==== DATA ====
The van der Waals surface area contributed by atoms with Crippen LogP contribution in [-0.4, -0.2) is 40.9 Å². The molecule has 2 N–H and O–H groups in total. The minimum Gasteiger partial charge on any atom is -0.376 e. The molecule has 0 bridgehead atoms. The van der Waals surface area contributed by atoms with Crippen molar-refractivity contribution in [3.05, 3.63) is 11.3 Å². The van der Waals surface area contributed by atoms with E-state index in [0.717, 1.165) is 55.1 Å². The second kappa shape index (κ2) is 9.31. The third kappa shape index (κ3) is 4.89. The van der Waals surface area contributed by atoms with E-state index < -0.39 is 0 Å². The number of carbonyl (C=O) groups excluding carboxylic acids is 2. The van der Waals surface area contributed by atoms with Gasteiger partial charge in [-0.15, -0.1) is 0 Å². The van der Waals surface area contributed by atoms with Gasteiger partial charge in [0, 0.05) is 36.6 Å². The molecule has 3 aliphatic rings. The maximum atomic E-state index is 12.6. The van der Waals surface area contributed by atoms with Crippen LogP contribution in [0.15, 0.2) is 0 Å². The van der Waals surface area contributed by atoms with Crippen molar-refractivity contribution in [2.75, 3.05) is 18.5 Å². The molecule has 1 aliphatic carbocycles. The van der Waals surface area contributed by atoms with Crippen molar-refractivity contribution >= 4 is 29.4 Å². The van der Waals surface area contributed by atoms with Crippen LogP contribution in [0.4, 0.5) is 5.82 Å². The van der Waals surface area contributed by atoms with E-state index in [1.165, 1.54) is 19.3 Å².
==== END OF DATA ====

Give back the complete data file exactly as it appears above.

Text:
The van der Waals surface area contributed by atoms with Crippen LogP contribution in [-0.4, -0.2) is 40.9 Å². The molecule has 2 N–H and O–H groups in total. The minimum Gasteiger partial charge on any atom is -0.376 e. The molecule has 0 bridgehead atoms. The van der Waals surface area contributed by atoms with Crippen molar-refractivity contribution in [3.05, 3.63) is 11.3 Å². The van der Waals surface area contributed by atoms with E-state index in [0.717, 1.165) is 55.1 Å². The second kappa shape index (κ2) is 9.31. The third kappa shape index (κ3) is 4.89. The van der Waals surface area contributed by atoms with E-state index < -0.39 is 0 Å². The number of carbonyl (C=O) groups excluding carboxylic acids is 2. The van der Waals surface area contributed by atoms with Gasteiger partial charge in [-0.15, -0.1) is 0 Å². The van der Waals surface area contributed by atoms with Gasteiger partial charge in [0, 0.05) is 36.6 Å². The molecule has 3 aliphatic rings. The maximum atomic E-state index is 12.6. The van der Waals surface area contributed by atoms with Crippen LogP contribution in [0.15, 0.2) is 0 Å². The van der Waals surface area contributed by atoms with Crippen molar-refractivity contribution in [2.75, 3.05) is 18.5 Å². The molecule has 1 aliphatic carbocycles. The van der Waals surface area contributed by atoms with Crippen molar-refractivity contribution >= 4 is 29.4 Å². The van der Waals surface area contributed by atoms with Crippen LogP contribution in [0.4, 0.5) is 5.82 Å². The van der Waals surface area contributed by atoms with E-state index in [1.165, 1.54) is 19.3 Å².